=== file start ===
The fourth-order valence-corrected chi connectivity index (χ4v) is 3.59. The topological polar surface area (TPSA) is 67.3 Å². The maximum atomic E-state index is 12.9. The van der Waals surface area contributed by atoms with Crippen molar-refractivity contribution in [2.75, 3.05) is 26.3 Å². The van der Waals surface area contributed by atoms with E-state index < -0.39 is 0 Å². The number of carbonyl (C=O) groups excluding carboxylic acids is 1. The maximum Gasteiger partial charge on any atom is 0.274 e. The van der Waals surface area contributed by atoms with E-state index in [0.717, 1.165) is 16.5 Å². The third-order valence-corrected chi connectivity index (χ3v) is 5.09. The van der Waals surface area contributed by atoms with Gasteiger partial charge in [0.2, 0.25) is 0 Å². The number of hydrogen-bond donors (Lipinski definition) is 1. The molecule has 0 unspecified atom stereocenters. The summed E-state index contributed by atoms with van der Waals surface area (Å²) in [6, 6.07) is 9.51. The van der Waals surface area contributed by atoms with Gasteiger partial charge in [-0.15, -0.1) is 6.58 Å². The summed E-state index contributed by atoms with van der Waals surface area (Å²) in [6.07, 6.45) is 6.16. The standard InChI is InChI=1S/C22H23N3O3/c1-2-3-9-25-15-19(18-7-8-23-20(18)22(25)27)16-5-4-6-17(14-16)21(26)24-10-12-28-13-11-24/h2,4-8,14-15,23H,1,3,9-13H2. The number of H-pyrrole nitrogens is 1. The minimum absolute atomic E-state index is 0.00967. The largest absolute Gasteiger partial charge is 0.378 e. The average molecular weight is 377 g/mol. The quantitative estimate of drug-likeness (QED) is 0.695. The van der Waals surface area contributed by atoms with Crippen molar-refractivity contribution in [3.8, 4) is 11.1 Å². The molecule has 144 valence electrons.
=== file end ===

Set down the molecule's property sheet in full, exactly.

The fourth-order valence-corrected chi connectivity index (χ4v) is 3.59. The topological polar surface area (TPSA) is 67.3 Å². The maximum atomic E-state index is 12.9. The van der Waals surface area contributed by atoms with Crippen molar-refractivity contribution in [2.75, 3.05) is 26.3 Å². The van der Waals surface area contributed by atoms with E-state index < -0.39 is 0 Å². The number of carbonyl (C=O) groups excluding carboxylic acids is 1. The maximum Gasteiger partial charge on any atom is 0.274 e. The van der Waals surface area contributed by atoms with E-state index in [0.717, 1.165) is 16.5 Å². The third-order valence-corrected chi connectivity index (χ3v) is 5.09. The van der Waals surface area contributed by atoms with Gasteiger partial charge in [0.2, 0.25) is 0 Å². The number of hydrogen-bond donors (Lipinski definition) is 1. The molecule has 0 unspecified atom stereocenters. The summed E-state index contributed by atoms with van der Waals surface area (Å²) in [6, 6.07) is 9.51. The van der Waals surface area contributed by atoms with Gasteiger partial charge in [-0.15, -0.1) is 6.58 Å². The summed E-state index contributed by atoms with van der Waals surface area (Å²) in [6.07, 6.45) is 6.16. The standard InChI is InChI=1S/C22H23N3O3/c1-2-3-9-25-15-19(18-7-8-23-20(18)22(25)27)16-5-4-6-17(14-16)21(26)24-10-12-28-13-11-24/h2,4-8,14-15,23H,1,3,9-13H2. The number of H-pyrrole nitrogens is 1. The minimum absolute atomic E-state index is 0.00967. The largest absolute Gasteiger partial charge is 0.378 e. The average molecular weight is 377 g/mol. The quantitative estimate of drug-likeness (QED) is 0.695. The van der Waals surface area contributed by atoms with Crippen molar-refractivity contribution in [3.8, 4) is 11.1 Å². The molecule has 144 valence electrons.